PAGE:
What is the Difference Between Forgery and Uttering?

Forgery and uttering, while closely related, are distinct offenses in criminal law. Forgery refers to the act of creating, altering, or imitating a document, signature, banknote, or any other object of value with the intent to deceive. In short, it is the process of making a fake or fraudulent document.

Uttering, on the other hand, involves the act of passing or using the forged document with the knowledge of its falseness and with the intent to defraud.

While forgery is the creation of a fraudulent document or signature, uttering is the circulation or use of that fraudulent document as if it were genuine. Both acts are considered serious crimes because they undermine trust in financial and legal transactions, but it is the combination of both, creating a fraudulent document and then attempting to use it, that fully realizes the crime’s potential to cause harm.

Florida Statute 831.01

Florida Statute 831.01 addresses the crime of forgery, outlining the legal framework for what constitutes this criminal offense and the penalties involved. Under this statute, forgery is defined as the act of falsely making, altering, forging, or counterfeiting any public record, certificate, legal document, bill of exchange, promissory note, or any other instrument of writing with the intention to injure or defraud any person.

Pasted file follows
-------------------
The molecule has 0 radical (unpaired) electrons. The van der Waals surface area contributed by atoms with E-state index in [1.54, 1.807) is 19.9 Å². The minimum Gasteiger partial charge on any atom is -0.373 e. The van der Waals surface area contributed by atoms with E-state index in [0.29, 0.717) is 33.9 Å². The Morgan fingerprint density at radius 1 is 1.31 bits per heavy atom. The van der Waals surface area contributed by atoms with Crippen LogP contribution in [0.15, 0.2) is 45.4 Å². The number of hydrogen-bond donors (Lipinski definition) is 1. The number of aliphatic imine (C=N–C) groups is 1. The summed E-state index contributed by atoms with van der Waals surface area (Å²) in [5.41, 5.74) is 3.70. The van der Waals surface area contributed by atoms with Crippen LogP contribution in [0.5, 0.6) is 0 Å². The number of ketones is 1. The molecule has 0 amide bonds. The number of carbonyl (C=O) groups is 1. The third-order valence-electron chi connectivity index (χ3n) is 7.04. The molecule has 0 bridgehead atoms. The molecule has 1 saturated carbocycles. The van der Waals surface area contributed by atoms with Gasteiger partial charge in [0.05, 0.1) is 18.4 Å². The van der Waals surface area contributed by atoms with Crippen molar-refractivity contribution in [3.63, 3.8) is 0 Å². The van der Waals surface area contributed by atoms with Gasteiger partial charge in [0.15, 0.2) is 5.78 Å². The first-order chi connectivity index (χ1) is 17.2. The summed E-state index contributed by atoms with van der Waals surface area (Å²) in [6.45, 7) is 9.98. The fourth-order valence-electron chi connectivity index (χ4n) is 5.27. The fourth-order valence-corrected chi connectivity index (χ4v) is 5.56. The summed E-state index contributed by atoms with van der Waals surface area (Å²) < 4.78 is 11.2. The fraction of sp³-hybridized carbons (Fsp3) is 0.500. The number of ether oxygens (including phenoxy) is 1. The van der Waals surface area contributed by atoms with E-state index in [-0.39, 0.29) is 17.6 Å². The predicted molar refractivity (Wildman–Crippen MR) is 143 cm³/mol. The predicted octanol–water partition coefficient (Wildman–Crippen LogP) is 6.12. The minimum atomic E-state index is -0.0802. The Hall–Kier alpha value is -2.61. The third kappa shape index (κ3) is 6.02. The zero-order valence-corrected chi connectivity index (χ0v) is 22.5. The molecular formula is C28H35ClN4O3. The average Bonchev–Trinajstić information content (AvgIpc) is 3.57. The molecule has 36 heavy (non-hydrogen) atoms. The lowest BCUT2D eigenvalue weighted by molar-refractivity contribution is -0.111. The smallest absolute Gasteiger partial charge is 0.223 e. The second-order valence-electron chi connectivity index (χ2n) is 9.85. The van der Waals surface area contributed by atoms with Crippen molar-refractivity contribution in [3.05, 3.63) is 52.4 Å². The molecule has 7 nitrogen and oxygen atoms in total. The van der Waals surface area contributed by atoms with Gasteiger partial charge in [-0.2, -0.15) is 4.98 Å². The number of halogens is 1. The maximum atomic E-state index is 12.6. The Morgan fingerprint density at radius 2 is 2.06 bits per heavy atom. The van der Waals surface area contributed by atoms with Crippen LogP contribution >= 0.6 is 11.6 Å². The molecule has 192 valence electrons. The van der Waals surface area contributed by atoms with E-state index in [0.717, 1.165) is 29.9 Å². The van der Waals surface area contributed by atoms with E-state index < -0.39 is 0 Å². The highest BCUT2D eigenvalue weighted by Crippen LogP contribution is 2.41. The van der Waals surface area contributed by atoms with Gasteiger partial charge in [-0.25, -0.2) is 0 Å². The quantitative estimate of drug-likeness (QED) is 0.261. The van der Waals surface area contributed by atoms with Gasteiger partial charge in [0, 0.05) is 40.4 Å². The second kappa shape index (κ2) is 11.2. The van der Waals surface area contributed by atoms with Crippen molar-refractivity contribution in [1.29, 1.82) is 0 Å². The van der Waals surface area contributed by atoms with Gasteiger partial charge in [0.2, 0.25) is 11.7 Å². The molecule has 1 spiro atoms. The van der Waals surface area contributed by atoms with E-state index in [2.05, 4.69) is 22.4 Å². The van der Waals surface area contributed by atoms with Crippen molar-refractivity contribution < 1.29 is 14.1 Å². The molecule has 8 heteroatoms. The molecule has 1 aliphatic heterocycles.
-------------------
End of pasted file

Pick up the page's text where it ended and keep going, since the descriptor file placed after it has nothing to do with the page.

This general definition encompasses a wide range of documents, reflecting the statute’s comprehensive approach to fighting forgery. The act of forgery under this statute is considered a felony.

Conviction under Florida Statute 831.01 can lead to significant legal penalties, including imprisonment, fines, and a permanent criminal record.

Tampa Forgery Attorney

Examples of Forgery

Forgery includes many activities where documents are fraudulently created or altered to deceive. Listed below are examples of a range of fraudulent acts that are considered to be acts of forgery:

  • Financial Document Forgery: Creating or altering checks, bank statements, or other financial documents to steal money or obtain goods and services under false pretenses. This can range from forging a signature on a check to altering the amount payable.
  • Identity Documents: Falsifying or counterfeiting government-issued IDs, such as driver’s licenses or passports, often to assume another person’s identity or create a fictitious one for illegal activities.
  • Legal Document Forgery: Tampering with or fabricating legal documents, including wills, deeds, court orders, or contracts, to unlawfully benefit from the altered terms or to deprive another of their rights.